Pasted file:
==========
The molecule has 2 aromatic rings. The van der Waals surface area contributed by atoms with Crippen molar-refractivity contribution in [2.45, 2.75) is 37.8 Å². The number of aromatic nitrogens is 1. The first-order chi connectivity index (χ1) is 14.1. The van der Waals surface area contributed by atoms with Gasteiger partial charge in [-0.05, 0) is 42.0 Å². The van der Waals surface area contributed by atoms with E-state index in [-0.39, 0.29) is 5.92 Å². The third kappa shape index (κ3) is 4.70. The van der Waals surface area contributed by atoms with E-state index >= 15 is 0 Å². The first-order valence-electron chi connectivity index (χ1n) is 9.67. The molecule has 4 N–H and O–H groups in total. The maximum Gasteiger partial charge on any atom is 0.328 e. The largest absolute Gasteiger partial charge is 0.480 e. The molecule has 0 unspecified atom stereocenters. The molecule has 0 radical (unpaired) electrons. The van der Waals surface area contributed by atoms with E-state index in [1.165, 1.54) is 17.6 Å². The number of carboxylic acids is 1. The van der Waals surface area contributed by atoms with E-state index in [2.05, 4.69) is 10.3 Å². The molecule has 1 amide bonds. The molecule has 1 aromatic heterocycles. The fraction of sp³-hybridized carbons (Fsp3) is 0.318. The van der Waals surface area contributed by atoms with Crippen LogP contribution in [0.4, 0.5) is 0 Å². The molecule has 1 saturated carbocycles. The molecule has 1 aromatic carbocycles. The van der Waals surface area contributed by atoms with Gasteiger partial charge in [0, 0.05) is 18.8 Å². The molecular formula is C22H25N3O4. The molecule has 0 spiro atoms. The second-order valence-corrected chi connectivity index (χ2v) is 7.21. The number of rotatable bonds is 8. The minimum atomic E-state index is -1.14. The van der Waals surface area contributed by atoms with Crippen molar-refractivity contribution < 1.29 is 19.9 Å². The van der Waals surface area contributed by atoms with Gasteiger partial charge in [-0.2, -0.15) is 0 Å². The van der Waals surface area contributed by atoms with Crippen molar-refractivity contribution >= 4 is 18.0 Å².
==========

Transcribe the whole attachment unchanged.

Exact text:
The molecule has 2 aromatic rings. The van der Waals surface area contributed by atoms with Crippen molar-refractivity contribution in [2.45, 2.75) is 37.8 Å². The number of aromatic nitrogens is 1. The first-order chi connectivity index (χ1) is 14.1. The van der Waals surface area contributed by atoms with Gasteiger partial charge in [-0.05, 0) is 42.0 Å². The van der Waals surface area contributed by atoms with E-state index in [-0.39, 0.29) is 5.92 Å². The third kappa shape index (κ3) is 4.70. The van der Waals surface area contributed by atoms with E-state index >= 15 is 0 Å². The first-order valence-electron chi connectivity index (χ1n) is 9.67. The molecule has 4 N–H and O–H groups in total. The maximum Gasteiger partial charge on any atom is 0.328 e. The largest absolute Gasteiger partial charge is 0.480 e. The molecule has 0 unspecified atom stereocenters. The molecule has 0 radical (unpaired) electrons. The van der Waals surface area contributed by atoms with E-state index in [1.165, 1.54) is 17.6 Å². The number of carboxylic acids is 1. The van der Waals surface area contributed by atoms with E-state index in [2.05, 4.69) is 10.3 Å². The molecule has 1 amide bonds. The molecule has 1 aromatic heterocycles. The fraction of sp³-hybridized carbons (Fsp3) is 0.318. The van der Waals surface area contributed by atoms with Crippen LogP contribution in [0.4, 0.5) is 0 Å². The molecule has 1 saturated carbocycles. The molecule has 1 aromatic carbocycles. The van der Waals surface area contributed by atoms with Gasteiger partial charge in [0, 0.05) is 18.8 Å². The molecular formula is C22H25N3O4. The molecule has 0 spiro atoms. The second-order valence-corrected chi connectivity index (χ2v) is 7.21. The number of rotatable bonds is 8. The minimum atomic E-state index is -1.14. The van der Waals surface area contributed by atoms with Crippen molar-refractivity contribution < 1.29 is 19.9 Å². The van der Waals surface area contributed by atoms with Gasteiger partial charge in [-0.2, -0.15) is 0 Å². The van der Waals surface area contributed by atoms with Crippen molar-refractivity contribution >= 4 is 18.0 Å².